Capitalism, Socialism, and Democracy | Study Guide

Joseph A. Schumpeter

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Capitalism, Socialism, and Democracy | Part 2, Chapter 14 : Can Capitalism Survive? (Decomposition) | Summary



Entrepreneurs and capitalists will cease to function. Schumpeter believes this element of capitalist evolution is already underway, evident in the decrease of bourgeois motivation because of policies that take bourgeois goals like the foundation of an "industrial dynasty" out of reach. Another cause is the "evaporation of the substance of property." Overall, the modern corporation "narrows the scope of capitalist motivation."

Another cause of capitalist decomposition is the "disintegration of the bourgeois family." Schumpeter alleges that the bonds of traditional nuclear families are breaking down because of the "utilitarian" lesson that raising a family implies economic and personal sacrifices, a result of capitalism-motivated economic thinking in everyday life. Moreover, homes and the "amenities of the bourgeois life" are becoming burdensome. Schumpeter further notes that capitalist development helps shorten the businessman's perspective into the short run, thus allowing him to disdain saving activities and even to accept anti-capitalist rhetoric and reasoning.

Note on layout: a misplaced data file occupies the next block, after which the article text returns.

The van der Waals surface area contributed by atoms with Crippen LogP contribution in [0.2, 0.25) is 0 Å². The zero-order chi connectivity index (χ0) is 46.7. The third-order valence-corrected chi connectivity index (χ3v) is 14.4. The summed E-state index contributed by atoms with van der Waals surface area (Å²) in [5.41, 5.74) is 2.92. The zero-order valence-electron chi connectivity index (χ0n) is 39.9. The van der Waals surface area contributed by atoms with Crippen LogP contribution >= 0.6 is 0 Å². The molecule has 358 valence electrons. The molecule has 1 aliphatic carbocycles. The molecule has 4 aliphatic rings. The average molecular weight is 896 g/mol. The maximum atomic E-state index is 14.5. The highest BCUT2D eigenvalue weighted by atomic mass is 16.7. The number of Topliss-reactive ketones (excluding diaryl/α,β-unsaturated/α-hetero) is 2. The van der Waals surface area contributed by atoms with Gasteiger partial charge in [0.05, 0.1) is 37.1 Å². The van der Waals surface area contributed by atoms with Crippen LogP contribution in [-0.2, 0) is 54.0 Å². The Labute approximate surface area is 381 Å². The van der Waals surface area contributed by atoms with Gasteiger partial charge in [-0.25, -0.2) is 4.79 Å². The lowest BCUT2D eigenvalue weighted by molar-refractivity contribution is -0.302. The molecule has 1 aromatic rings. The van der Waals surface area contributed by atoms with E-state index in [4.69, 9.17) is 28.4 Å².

In this overview of the next phases of capitalist evolution, Schumpeter believed he identified an "inherent" tendency in capitalism toward self-destruction. Moreover, capitalism creates the conditions for another system. Thus, capitalism is perhaps not destroyed at all, but "transformed" into "the socialist form of life."


The language of "decomposition," which calls to mind the rotting of a body, sums up Schumpeter's grim view of the processes he saw underway in his contemporary society. Thematically, the language of "rot" is strongly linked to the capitalist evolutionary process. That process is not caused by revolutionary activity or a strong challenge but by capitalism's eating away of itself and by its beneficiaries' failure to defend it. It is an almost passive process.

Like many conservative writers of the 20th century, Schumpeter's attitude betrays an apparent paradox. For all that he is delighted by the productive genius of capitalism, he is dismayed at the way it breaks up traditional social forms like the family. But, more than that, he at times seems also to be saddened by the lack of "heroic" goals available in capitalist societies. The strange mixture of an elegy for the heroic lost world with a defiant stance in favor of capitalist production feeds into Schumpeter's seeming ambivalence about what the socialist future holds.

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